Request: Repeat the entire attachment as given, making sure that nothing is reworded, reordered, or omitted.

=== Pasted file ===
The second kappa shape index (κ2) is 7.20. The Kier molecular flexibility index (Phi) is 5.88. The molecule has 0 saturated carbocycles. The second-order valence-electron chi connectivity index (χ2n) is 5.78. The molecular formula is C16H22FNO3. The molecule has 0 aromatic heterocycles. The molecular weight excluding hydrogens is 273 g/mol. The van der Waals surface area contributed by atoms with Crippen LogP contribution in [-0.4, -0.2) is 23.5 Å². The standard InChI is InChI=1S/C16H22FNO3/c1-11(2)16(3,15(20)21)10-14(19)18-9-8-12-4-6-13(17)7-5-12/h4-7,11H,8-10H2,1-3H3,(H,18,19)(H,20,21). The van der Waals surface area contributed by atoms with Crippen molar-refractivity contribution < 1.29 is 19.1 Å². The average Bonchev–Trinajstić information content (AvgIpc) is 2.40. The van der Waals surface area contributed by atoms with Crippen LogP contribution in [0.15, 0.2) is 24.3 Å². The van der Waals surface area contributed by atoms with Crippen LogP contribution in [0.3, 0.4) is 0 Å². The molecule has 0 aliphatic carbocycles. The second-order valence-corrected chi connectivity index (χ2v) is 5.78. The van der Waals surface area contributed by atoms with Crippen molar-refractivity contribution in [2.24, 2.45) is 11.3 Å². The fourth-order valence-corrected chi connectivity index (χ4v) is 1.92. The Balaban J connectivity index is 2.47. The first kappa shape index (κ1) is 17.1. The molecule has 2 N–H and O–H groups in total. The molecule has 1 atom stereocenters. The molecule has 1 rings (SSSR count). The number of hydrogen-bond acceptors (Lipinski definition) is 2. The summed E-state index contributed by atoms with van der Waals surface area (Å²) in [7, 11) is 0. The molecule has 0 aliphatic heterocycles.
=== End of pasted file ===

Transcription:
The second kappa shape index (κ2) is 7.20. The Kier molecular flexibility index (Phi) is 5.88. The molecule has 0 saturated carbocycles. The second-order valence-electron chi connectivity index (χ2n) is 5.78. The molecular formula is C16H22FNO3. The molecule has 0 aromatic heterocycles. The molecular weight excluding hydrogens is 273 g/mol. The van der Waals surface area contributed by atoms with Crippen LogP contribution in [-0.4, -0.2) is 23.5 Å². The standard InChI is InChI=1S/C16H22FNO3/c1-11(2)16(3,15(20)21)10-14(19)18-9-8-12-4-6-13(17)7-5-12/h4-7,11H,8-10H2,1-3H3,(H,18,19)(H,20,21). The van der Waals surface area contributed by atoms with Crippen molar-refractivity contribution < 1.29 is 19.1 Å². The average Bonchev–Trinajstić information content (AvgIpc) is 2.40. The van der Waals surface area contributed by atoms with Crippen LogP contribution in [0.15, 0.2) is 24.3 Å². The van der Waals surface area contributed by atoms with Crippen LogP contribution in [0.3, 0.4) is 0 Å². The molecule has 0 aliphatic carbocycles. The second-order valence-corrected chi connectivity index (χ2v) is 5.78. The van der Waals surface area contributed by atoms with Crippen molar-refractivity contribution in [2.24, 2.45) is 11.3 Å². The fourth-order valence-corrected chi connectivity index (χ4v) is 1.92. The Balaban J connectivity index is 2.47. The first kappa shape index (κ1) is 17.1. The molecule has 2 N–H and O–H groups in total. The molecule has 1 atom stereocenters. The molecule has 1 rings (SSSR count). The number of hydrogen-bond acceptors (Lipinski definition) is 2. The summed E-state index contributed by atoms with van der Waals surface area (Å²) in [7, 11) is 0. The molecule has 0 aliphatic heterocycles.